SOS+ puts trained staff with lived experience at the heart of the solution. Having once been involved in gangs, exploitation and violence themselves, staff are imbued with passion and collective desire to ensure the young people they work with do not make the same mistakes they once did.
The service offers:
*Prevention and awareness raising across educational settings
*Parent/carer information sessions
*Professionals/teacher training
*Intensive mentoring for those most at-risk via embedded support in schools and other community settings
*Supporting victims of exploitation
*Support with the impacts of crime and to rebuild the resilience from harms experienced.

Find out more: SOS+ – St Giles (stgilestrust.org.uk)
email: northyorkshireSOSplus@stgilestrust.org.uk

Leaflets available: NYSCP (safeguardingchildren.co.uk), NYSCP (safeguardingchildren.co.uk)

Referral form: NYSCP (safeguardingchildren.co.uk)


Ivison Trust helps parents and carers across the UK, including in North Yorkshire, understand what is happening to their child and how parents are the people who are best to help their child exit exploitative relationships. Ivison Trust do this by offering:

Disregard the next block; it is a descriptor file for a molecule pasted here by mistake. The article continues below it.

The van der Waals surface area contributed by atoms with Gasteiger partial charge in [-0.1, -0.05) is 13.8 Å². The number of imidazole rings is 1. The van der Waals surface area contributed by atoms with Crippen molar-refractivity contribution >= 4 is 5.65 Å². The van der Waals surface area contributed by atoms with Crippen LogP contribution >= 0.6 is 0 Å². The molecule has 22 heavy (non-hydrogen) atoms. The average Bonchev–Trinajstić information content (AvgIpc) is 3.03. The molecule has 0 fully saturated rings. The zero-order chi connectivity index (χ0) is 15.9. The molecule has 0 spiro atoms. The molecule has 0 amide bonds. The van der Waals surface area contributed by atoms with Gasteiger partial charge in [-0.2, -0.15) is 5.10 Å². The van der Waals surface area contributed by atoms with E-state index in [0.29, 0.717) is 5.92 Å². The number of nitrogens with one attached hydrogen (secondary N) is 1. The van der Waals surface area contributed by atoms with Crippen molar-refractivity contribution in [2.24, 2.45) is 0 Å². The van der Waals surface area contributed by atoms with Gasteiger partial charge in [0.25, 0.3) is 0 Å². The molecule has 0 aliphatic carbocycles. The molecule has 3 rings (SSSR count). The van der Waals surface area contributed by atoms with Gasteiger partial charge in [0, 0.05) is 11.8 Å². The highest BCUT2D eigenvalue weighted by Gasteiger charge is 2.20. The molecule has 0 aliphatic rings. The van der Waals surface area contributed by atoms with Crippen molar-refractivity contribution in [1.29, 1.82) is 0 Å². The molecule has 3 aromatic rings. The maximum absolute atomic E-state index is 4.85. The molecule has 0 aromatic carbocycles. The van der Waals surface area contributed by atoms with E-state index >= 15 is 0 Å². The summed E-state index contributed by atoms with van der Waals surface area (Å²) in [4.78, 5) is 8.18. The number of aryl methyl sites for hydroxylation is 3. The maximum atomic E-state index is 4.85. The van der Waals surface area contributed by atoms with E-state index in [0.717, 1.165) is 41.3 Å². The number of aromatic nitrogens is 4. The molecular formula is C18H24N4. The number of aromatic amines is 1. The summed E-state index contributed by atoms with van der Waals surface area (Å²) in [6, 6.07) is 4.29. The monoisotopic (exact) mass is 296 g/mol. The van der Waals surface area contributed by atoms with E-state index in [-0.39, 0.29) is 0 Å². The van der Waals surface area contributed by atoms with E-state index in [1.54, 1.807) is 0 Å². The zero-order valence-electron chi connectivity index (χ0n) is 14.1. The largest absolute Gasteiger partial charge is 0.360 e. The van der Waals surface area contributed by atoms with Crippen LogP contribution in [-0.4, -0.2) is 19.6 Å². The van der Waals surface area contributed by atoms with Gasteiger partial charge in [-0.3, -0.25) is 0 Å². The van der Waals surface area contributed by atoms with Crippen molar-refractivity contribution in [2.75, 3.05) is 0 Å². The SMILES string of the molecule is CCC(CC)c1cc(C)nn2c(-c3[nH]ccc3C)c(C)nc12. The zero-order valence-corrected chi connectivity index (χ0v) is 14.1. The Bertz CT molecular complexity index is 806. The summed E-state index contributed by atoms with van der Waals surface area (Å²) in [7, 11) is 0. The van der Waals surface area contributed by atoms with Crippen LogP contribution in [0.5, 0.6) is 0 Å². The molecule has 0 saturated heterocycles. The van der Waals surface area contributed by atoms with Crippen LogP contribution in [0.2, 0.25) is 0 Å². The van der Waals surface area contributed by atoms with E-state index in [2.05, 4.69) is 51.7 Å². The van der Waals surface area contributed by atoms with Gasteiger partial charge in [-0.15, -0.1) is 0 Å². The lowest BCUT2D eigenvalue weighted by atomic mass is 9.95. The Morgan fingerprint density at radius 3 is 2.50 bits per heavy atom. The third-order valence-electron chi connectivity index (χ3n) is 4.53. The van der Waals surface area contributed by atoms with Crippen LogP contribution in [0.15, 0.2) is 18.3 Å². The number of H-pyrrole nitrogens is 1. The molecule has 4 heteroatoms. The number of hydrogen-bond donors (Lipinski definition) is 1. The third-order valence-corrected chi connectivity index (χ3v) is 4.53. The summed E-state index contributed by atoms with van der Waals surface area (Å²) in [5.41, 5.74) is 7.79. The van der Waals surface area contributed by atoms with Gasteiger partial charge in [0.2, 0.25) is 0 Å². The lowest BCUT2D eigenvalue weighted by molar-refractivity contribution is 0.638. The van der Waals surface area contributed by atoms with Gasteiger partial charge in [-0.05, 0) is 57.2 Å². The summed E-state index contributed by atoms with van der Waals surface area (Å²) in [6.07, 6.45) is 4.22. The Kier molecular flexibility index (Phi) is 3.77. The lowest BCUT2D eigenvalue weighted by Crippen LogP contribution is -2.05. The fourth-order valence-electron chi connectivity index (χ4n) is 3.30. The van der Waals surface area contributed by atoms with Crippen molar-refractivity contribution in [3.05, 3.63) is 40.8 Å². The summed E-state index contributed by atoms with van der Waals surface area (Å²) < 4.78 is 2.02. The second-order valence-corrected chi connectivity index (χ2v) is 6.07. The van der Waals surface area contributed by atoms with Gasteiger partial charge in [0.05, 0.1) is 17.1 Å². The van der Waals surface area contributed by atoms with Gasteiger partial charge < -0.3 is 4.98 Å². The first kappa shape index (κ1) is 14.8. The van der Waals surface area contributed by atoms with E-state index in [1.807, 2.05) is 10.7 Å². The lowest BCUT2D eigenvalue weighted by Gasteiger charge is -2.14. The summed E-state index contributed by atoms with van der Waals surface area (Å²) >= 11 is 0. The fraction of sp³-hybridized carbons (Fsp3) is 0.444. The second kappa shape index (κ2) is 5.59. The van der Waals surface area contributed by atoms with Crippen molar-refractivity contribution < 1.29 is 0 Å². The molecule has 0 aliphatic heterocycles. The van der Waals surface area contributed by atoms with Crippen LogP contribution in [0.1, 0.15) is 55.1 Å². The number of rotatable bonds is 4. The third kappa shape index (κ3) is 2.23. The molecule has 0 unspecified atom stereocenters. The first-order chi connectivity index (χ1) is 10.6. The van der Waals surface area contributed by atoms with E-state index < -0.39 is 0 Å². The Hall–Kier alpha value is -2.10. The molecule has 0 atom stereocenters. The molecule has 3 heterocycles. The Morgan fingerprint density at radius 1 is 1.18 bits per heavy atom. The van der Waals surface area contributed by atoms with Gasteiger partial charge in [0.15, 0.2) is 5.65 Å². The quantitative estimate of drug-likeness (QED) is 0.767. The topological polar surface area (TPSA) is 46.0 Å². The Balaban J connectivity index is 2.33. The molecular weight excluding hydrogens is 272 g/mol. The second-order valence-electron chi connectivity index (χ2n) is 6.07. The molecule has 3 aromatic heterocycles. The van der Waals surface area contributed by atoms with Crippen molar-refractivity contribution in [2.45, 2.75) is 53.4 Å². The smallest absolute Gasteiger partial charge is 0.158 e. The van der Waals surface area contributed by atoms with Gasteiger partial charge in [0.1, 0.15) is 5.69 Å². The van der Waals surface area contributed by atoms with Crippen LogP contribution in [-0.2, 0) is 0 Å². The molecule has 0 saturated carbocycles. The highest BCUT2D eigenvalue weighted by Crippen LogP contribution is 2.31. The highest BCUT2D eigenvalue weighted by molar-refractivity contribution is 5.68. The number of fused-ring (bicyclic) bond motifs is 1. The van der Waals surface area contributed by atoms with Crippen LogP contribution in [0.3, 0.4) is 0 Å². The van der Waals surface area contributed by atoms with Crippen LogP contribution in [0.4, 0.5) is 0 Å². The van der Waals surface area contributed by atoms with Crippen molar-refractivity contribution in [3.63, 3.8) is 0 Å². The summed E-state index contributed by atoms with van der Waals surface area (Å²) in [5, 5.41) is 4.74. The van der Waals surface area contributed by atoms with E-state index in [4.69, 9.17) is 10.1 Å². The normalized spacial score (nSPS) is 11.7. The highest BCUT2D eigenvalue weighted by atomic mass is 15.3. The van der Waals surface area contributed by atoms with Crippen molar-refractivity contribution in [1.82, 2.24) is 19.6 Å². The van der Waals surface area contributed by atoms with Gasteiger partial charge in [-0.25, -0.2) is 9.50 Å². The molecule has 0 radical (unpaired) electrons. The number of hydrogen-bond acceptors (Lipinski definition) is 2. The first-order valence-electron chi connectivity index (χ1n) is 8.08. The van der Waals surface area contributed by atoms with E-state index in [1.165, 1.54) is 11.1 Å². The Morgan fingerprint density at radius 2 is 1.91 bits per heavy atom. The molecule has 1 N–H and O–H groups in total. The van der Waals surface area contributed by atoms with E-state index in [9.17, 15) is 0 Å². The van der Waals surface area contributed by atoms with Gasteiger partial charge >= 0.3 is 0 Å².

– One-to-one telephone advice and support to parents
– Facilitating meetings with similarly-affected parents for peer support
– Advising how to establish rights as parents and work in partnership with statutory service such as police and social workers
– Advice and support when pursuing disruption and prosecution of the perpetrators of child exploitation
– Befriending scheme

For more information on Ivison Trust visit their website: Ivison Trust

The Trusted Relationships project offers support for children and young people (principally aged 10 – 17) who are primarily at risk of or subject to Child Criminal Exploitation (CCE), including County Lines, Child Sexual Exploitation (CSE) and Modern Slavery.  Central to the project delivery model is the ambition to foster positive, persistent and long-term relationships and develop protective factors that build resilience in this highly vulnerable group of young people.  To find out more about the project, please see the following links: